How to pick the best signage for your operation

Highs and lows of menu technology

lyfe kitchen menu cred bridget clauson

When it comes to menu boards, going high-tech isn’t always the right choice. Whether it’s digital screens or old-school chalkboards, the decision goes beyond what looks cool. “[It’s] one of the first things that people are going to see when they come in, so obviously you want it to be representative of your company and your brand,” says Joe Sanders, director of marketing for 17-unit Meatheads Burgers & Fries.

Going digital

Some operators are drawn to digital signage to showcase high-resolution food photos or easily swap out a daily special. For Craig Bernstein, owner of Doc B’s Fresh Kitchen in Chicago, it was the ability to link with his POS system.

“Pricing can adjust with the click of a button,” he says. Or if the kitchen runs out of something, “we’re never more than five minutes away from making those changes.” Bernstein estimates the cost of four to five screens at $20,000 each for his two stores, along with a nominal maintenance fee for software and content hosting.

Staying tech-free

Though digital has its perks, not all operators want to go high-tech. For the oyster menu at Ironside Fish & Oyster in San Diego, designer Paul Basile crafted marquee-style signs that are essentially lightboxes with acrylic shelves to hold store-bought letters. “It’s easy to change for specials pretty quickly, and that was a lot of the reasoning around it,” Basile says.

Meatheads similarly went with a flexible, low-tech solution, using menu boards with magnetic pieces that staffers can switch out. “We’re trying to have the environment where people will unwind a little bit, so I don’t want the business of a digital board flashing around,” Sanders says. Each magnetic menu board costs about $2,000, and new magnetic pieces are ordered and sent to stores as needed.

Signs of the times

Chalkboards have made a comeback in recent years. While many choose them for ease of rewrites, Gail Taggart, president of LYFE Kitchen franchisee L3 Hospitality Group, works with an artist seasonally to have beverage menus painted on chalkboards for LYFE’s Chicago locations. Taggart opted for this less flexible aesthetic, because the menu of local beer and wine doesn’t often change, she says.

With more consumers gravitating towards “frictionless” service, LYFE also is working on a mobile-ordering app and looking into self-serve kiosks, rendering menu boards unnecessary for tech-savvy guests. But Taggart can’t see either technology prompting her to eliminate menu signage. “I want to give the guest the menu in the format they’re most comfortable with,” she says.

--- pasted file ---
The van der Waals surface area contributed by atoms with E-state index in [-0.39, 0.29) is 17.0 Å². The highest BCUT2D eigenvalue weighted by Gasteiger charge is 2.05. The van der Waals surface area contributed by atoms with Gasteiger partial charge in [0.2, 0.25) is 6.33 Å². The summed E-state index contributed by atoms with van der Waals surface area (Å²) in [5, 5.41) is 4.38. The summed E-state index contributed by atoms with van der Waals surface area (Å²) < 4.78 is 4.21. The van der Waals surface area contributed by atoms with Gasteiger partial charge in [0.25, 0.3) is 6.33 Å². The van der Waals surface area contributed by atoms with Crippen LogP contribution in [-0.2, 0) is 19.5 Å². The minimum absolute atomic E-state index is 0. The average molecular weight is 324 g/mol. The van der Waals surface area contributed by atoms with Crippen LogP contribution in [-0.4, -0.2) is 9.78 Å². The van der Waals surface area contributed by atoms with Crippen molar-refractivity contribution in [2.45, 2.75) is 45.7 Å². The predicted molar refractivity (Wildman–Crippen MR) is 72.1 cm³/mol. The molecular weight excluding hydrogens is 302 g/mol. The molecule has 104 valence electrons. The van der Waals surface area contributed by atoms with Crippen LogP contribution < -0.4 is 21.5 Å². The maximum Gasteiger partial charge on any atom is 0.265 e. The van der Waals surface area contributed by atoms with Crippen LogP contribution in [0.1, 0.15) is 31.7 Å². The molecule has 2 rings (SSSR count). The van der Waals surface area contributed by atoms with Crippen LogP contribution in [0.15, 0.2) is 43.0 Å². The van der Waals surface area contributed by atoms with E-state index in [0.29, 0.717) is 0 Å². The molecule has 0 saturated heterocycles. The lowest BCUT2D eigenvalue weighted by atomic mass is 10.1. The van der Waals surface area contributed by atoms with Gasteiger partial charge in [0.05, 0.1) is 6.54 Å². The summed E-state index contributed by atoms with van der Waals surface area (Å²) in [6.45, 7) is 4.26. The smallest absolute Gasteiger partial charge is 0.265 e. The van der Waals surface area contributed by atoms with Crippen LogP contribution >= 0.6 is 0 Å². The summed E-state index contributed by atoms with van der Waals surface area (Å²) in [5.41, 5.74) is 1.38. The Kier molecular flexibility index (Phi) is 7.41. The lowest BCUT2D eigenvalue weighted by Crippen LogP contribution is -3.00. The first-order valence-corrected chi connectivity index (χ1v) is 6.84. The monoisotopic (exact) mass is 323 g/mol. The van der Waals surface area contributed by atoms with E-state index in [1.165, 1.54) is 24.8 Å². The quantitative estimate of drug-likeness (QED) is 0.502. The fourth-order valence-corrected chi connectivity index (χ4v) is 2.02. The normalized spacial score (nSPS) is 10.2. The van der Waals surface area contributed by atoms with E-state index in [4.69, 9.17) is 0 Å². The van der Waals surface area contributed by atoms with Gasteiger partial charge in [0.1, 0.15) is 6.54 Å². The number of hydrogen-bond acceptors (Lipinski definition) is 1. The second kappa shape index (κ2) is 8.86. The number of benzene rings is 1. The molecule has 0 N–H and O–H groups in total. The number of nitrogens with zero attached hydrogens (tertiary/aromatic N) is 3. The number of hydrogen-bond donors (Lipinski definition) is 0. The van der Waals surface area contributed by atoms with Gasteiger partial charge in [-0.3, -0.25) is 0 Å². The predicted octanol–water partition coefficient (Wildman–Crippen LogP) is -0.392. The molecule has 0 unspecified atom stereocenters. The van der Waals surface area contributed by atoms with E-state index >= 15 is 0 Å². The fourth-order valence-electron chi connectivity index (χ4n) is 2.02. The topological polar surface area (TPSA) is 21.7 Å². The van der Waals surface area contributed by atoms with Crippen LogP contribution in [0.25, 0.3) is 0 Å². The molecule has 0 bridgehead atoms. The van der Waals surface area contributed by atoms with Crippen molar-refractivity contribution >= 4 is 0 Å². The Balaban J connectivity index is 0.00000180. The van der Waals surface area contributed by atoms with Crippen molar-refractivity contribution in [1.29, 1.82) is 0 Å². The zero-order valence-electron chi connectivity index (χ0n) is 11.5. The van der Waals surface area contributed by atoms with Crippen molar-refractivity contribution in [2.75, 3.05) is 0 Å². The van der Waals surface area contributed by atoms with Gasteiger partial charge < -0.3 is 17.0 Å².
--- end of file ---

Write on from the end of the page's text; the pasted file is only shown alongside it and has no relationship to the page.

This article originally appeared in Restaurant Business, FoodService Director’s sister publication. 

More From FoodService Director

Managing Your Business
woman in the kitchen alone

The #MeToo movement has turned sexual harassment into the top labor-related regulatory issue for all employers, triggering action from three out of four companies, according to a new survey on workforce concerns.

About two-thirds (66%) of employers rank the issue among their top two employment-related legal worries, even without a change in the pertinent laws and regulations, the canvass found.

What has changed, concluded surveyor Littler Mendelson, one of the nation’s largest labor-focused legal firms, are employee expectations and the social climate.

“No company...

Managing Your Business
Starbucks college campus

Noncommercial dining centers are often filled with their own Starbucks, Burger Kings, Panera Breads and dozens of other nationally recognized brands. Branded concepts, whether corporate brands or self-operated, offer diners familiar names, menu items, and a sense of place. This translates into more money spent and more diner loyalty for foodservice operators.

However, the success of branded concepts vary greatly. There can be significantly different results depending on whether noncommercial operators decide to franchise, lease or develop their own branded concepts. There’s no one-...

Menu Development
pizza oven

Wood-fired ovens take the biggest slice of the pie when it comes to pizza-cooking preference for consumers. Just fewer than half (45%) of consumers say they prefer a pizza cooked in a wood-fired oven compared to other oven cooking methods. Here are the styles of ovens pizza consumers prefer most.

Wood-fired oven 45% Gas oven 13% Electric oven 11% Grilled 4% Coal oven 4% No preference 23%

Source: Technomic 2018 Pizza Consumer Trend Report , powered by Ignite

Photo courtesy of Thinkstock

Industry News & Opinion
polystyrene takeout

New York City will immediately start phasing out foodservice operations’ use of polystyrene takeout containers after a judge ruled on Friday against an operator coalition that had sued to overturn such a regulation, Mayor Bill de Blasio said over the weekend.

Unless the measure is blocked again on appeal, the city will commence a public education campaign to smooth the way for the change to other sorts of containers. Operators will be given a six-month grace period to find alternatives before they’ll be subject to sanctions.

The measure was scheduled to take effect last...

FSD Resources

Code for Asynchronous jQuery Munchkin Tracking Code